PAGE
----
Dr Alex George reveals best time to brush your teeth

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According to the Office for National Statistics, around eight in ten adults in the UK have one or more teeth with decay that have either been filled or pulled. And more than one in five children are already showing signs of tooth decay. This could have more serious consequences than just your oral hygiene.

A study by researchers from several hospitals in China found that “tooth loss may be a potential risk marker for all-cause mortality”.

The paper, which was published in Bioscience Reports in 2019, explains: “Tooth loss plays an important role in human health and significantly influences masticatory capacity, diet, nutrient intake, aesthetics, and food choice.

“In adults, the number of tooth loss can be viewed as an index of lifetime accumulation of poor oral health mainly caused by dental caries and periodontal disease.

“Evidence from observational studies shows that tooth loss may be associated with multiple adverse health effects, including epilepsy, cognitive impairment, ischemic heart disease, heart failure, stroke, peripheral vascular diseases, and cancer.”

The team analysed 18 existing studies, the research for which was conducted between 1966 and 2018.

Of these, 15 considered the link between tooth loss and any cause of death – all-cause mortality.

“These studies involved a total of 19,577 cases among 306,807 participants,” the paper says.

“In the linear or nonlinear dose–response analysis, the risk of all-cause mortality increased with increasing number of missing teeth.”

Seven of the studies looked more specifically at cardiovascular disease (CVD).

CVD includes all heart and circulatory diseases, including coronary heart disease, angina, heart attack, congenital heart disease, hypertension, stroke and vascular dementia.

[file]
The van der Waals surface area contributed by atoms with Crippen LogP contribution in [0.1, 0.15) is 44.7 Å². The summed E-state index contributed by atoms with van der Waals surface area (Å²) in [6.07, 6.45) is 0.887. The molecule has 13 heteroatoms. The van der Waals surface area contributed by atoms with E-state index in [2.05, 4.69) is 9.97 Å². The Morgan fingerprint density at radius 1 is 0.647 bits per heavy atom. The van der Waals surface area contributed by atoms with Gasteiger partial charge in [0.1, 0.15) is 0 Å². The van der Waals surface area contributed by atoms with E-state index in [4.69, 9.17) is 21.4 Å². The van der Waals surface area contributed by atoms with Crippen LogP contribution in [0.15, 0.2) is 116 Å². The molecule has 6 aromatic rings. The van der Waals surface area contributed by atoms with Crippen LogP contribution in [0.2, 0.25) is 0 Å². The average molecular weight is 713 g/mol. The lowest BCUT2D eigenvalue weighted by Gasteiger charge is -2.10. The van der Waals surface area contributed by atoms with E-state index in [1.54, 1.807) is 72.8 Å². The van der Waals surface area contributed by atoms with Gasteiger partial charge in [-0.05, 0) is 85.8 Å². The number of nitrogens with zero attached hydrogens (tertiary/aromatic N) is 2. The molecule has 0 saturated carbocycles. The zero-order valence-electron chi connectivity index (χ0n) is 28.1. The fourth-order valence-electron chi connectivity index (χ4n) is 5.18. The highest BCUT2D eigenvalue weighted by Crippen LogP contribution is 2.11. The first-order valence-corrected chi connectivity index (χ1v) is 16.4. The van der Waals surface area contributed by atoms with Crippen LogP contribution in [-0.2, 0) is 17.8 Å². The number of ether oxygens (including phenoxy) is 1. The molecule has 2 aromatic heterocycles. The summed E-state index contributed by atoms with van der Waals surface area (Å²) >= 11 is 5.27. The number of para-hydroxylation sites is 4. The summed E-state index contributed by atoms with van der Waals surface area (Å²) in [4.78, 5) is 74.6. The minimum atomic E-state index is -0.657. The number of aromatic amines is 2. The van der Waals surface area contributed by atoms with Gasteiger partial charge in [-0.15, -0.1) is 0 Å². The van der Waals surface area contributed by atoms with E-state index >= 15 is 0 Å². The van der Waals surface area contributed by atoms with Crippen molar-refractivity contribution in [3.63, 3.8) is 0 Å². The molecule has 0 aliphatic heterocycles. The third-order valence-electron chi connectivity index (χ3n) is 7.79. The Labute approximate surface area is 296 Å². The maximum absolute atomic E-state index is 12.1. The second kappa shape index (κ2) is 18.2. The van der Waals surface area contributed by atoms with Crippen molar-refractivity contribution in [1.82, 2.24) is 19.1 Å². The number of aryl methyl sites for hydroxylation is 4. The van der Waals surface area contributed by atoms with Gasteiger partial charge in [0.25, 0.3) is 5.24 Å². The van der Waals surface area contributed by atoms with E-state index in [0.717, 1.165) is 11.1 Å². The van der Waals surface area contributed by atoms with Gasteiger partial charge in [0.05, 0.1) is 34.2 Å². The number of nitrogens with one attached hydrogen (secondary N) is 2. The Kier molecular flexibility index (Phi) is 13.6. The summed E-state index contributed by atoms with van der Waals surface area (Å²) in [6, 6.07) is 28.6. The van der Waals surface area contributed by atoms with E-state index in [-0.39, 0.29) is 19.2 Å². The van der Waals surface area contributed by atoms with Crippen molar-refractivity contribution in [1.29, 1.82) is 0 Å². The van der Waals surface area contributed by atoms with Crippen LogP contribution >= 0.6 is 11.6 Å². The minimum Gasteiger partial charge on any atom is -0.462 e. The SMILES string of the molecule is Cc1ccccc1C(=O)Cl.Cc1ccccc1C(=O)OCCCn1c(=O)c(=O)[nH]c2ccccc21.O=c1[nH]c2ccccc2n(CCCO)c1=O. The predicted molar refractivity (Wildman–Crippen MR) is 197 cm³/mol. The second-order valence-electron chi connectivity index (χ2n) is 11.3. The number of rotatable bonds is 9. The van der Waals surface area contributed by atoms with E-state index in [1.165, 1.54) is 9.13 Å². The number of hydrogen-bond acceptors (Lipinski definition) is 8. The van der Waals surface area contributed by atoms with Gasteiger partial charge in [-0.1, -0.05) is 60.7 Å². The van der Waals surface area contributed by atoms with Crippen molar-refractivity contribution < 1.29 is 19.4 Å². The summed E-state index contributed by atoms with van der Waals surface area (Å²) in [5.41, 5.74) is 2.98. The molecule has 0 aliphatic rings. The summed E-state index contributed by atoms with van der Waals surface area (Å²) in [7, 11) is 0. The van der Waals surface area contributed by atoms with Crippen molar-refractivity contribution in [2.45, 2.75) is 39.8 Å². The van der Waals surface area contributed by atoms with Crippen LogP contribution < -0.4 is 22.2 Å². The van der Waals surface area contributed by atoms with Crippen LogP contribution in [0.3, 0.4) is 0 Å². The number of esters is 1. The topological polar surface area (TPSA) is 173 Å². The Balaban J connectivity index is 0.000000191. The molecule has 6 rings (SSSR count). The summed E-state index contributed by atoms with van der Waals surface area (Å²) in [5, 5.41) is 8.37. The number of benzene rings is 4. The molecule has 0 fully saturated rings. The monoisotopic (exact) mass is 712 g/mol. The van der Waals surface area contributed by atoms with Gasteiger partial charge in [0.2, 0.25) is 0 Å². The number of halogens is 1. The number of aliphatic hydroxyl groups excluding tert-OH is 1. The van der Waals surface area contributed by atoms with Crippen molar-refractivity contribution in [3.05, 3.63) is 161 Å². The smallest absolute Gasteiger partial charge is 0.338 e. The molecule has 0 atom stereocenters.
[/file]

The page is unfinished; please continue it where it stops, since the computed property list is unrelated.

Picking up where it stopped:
The team reports that “the risk of CVD mortality increased with increasing number of missing teeth”.

It says: “In the linear dose–response analysis, increment in 10-, 20-, and 32-tooth losses was marginally associated with increased risk of CVD mortality.”

And five studies, involving 125,716 participants, considered coronary heart disease (CHD) and tooth loss.

The research says: “In the dose–response analysis, an increment in each 32-tooth loss was marginally associated with increased risk of CHD mortality but not for 10- and 20-tooth loss.”

Overall, the paper concludes: “In the meta-analysis, our findings confirmed the positive relationship between tooth loss and susceptibility to all-cause mortality, but not for circulatory mortality.”

It adds: “Tooth loss is a potential marker of all-cause mortality, but not for CVD/CHD mortality.

“However, we could not conclude in the present study that tooth loss may be a causal factor for all-cause mortality.

“In addition, because of the several common risk factors for oral and systemic diseases mentioned, careful interpretations of their relationship with mortality are needed.”

To prevent tooth loss the NHS recommends brushing your teeth twice a day, flossing, cutting back on sugar and attending regular dental check-ups.

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